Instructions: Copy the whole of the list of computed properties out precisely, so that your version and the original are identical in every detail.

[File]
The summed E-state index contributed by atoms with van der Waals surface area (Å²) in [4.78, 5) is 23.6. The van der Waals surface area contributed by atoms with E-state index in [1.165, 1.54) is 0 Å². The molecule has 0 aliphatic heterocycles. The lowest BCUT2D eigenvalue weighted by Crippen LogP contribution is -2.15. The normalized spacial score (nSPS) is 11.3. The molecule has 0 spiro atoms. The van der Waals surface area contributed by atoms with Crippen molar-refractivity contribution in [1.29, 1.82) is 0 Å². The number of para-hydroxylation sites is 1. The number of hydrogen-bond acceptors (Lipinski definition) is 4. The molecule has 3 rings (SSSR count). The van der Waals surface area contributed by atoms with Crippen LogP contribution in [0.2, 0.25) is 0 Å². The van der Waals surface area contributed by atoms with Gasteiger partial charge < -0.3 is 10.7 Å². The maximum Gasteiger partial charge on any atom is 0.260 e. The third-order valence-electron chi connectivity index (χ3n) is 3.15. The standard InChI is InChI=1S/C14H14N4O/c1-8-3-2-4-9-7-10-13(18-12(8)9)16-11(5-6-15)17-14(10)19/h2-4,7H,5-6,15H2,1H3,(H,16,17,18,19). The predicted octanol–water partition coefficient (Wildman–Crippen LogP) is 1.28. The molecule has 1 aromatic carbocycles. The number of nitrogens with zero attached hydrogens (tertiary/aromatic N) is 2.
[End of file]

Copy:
The summed E-state index contributed by atoms with van der Waals surface area (Å²) in [4.78, 5) is 23.6. The van der Waals surface area contributed by atoms with E-state index in [1.165, 1.54) is 0 Å². The molecule has 0 aliphatic heterocycles. The lowest BCUT2D eigenvalue weighted by Crippen LogP contribution is -2.15. The normalized spacial score (nSPS) is 11.3. The molecule has 0 spiro atoms. The van der Waals surface area contributed by atoms with Crippen molar-refractivity contribution in [1.29, 1.82) is 0 Å². The number of para-hydroxylation sites is 1. The number of hydrogen-bond acceptors (Lipinski definition) is 4. The molecule has 3 rings (SSSR count). The van der Waals surface area contributed by atoms with Crippen LogP contribution in [0.2, 0.25) is 0 Å². The van der Waals surface area contributed by atoms with Gasteiger partial charge < -0.3 is 10.7 Å². The maximum Gasteiger partial charge on any atom is 0.260 e. The third-order valence-electron chi connectivity index (χ3n) is 3.15. The standard InChI is InChI=1S/C14H14N4O/c1-8-3-2-4-9-7-10-13(18-12(8)9)16-11(5-6-15)17-14(10)19/h2-4,7H,5-6,15H2,1H3,(H,16,17,18,19). The predicted octanol–water partition coefficient (Wildman–Crippen LogP) is 1.28. The molecule has 1 aromatic carbocycles. The number of nitrogens with zero attached hydrogens (tertiary/aromatic N) is 2.